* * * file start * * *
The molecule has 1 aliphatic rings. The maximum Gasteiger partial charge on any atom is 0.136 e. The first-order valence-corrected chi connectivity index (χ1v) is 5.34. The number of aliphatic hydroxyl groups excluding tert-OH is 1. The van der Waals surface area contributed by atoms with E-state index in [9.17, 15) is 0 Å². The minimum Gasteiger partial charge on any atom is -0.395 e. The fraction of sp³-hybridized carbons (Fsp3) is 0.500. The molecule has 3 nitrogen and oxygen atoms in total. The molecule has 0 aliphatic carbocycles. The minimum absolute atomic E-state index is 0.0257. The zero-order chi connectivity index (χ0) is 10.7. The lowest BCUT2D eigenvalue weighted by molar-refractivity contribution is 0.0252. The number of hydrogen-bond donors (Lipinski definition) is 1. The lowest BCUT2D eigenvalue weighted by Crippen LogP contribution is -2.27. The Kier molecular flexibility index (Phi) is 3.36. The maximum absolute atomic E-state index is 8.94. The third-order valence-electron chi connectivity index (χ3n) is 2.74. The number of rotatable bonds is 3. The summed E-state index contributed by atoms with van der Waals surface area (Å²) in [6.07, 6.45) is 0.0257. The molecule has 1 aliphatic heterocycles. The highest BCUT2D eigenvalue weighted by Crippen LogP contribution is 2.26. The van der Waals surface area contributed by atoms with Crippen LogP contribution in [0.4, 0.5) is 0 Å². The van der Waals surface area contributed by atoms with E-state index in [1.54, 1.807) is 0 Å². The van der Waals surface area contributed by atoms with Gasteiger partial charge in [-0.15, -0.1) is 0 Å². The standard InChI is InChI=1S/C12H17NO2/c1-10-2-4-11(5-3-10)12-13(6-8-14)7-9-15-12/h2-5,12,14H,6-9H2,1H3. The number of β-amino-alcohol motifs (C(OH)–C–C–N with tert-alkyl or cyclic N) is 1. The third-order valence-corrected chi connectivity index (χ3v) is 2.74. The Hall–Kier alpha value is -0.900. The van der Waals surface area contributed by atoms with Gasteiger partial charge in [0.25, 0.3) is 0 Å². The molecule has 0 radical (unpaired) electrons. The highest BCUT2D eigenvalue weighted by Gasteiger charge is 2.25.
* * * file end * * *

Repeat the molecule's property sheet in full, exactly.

The molecule has 1 aliphatic rings. The maximum Gasteiger partial charge on any atom is 0.136 e. The first-order valence-corrected chi connectivity index (χ1v) is 5.34. The number of aliphatic hydroxyl groups excluding tert-OH is 1. The van der Waals surface area contributed by atoms with E-state index in [9.17, 15) is 0 Å². The minimum Gasteiger partial charge on any atom is -0.395 e. The fraction of sp³-hybridized carbons (Fsp3) is 0.500. The molecule has 3 nitrogen and oxygen atoms in total. The molecule has 0 aliphatic carbocycles. The minimum absolute atomic E-state index is 0.0257. The zero-order chi connectivity index (χ0) is 10.7. The lowest BCUT2D eigenvalue weighted by molar-refractivity contribution is 0.0252. The number of hydrogen-bond donors (Lipinski definition) is 1. The lowest BCUT2D eigenvalue weighted by Crippen LogP contribution is -2.27. The Kier molecular flexibility index (Phi) is 3.36. The maximum absolute atomic E-state index is 8.94. The third-order valence-electron chi connectivity index (χ3n) is 2.74. The number of rotatable bonds is 3. The summed E-state index contributed by atoms with van der Waals surface area (Å²) in [6.07, 6.45) is 0.0257. The molecule has 1 aliphatic heterocycles. The highest BCUT2D eigenvalue weighted by Crippen LogP contribution is 2.26. The van der Waals surface area contributed by atoms with Crippen LogP contribution in [0.4, 0.5) is 0 Å². The van der Waals surface area contributed by atoms with E-state index in [1.54, 1.807) is 0 Å². The van der Waals surface area contributed by atoms with Gasteiger partial charge in [-0.15, -0.1) is 0 Å². The standard InChI is InChI=1S/C12H17NO2/c1-10-2-4-11(5-3-10)12-13(6-8-14)7-9-15-12/h2-5,12,14H,6-9H2,1H3. The number of β-amino-alcohol motifs (C(OH)–C–C–N with tert-alkyl or cyclic N) is 1. The third-order valence-corrected chi connectivity index (χ3v) is 2.74. The Hall–Kier alpha value is -0.900. The van der Waals surface area contributed by atoms with Gasteiger partial charge in [0.25, 0.3) is 0 Å². The molecule has 0 radical (unpaired) electrons. The highest BCUT2D eigenvalue weighted by Gasteiger charge is 2.25.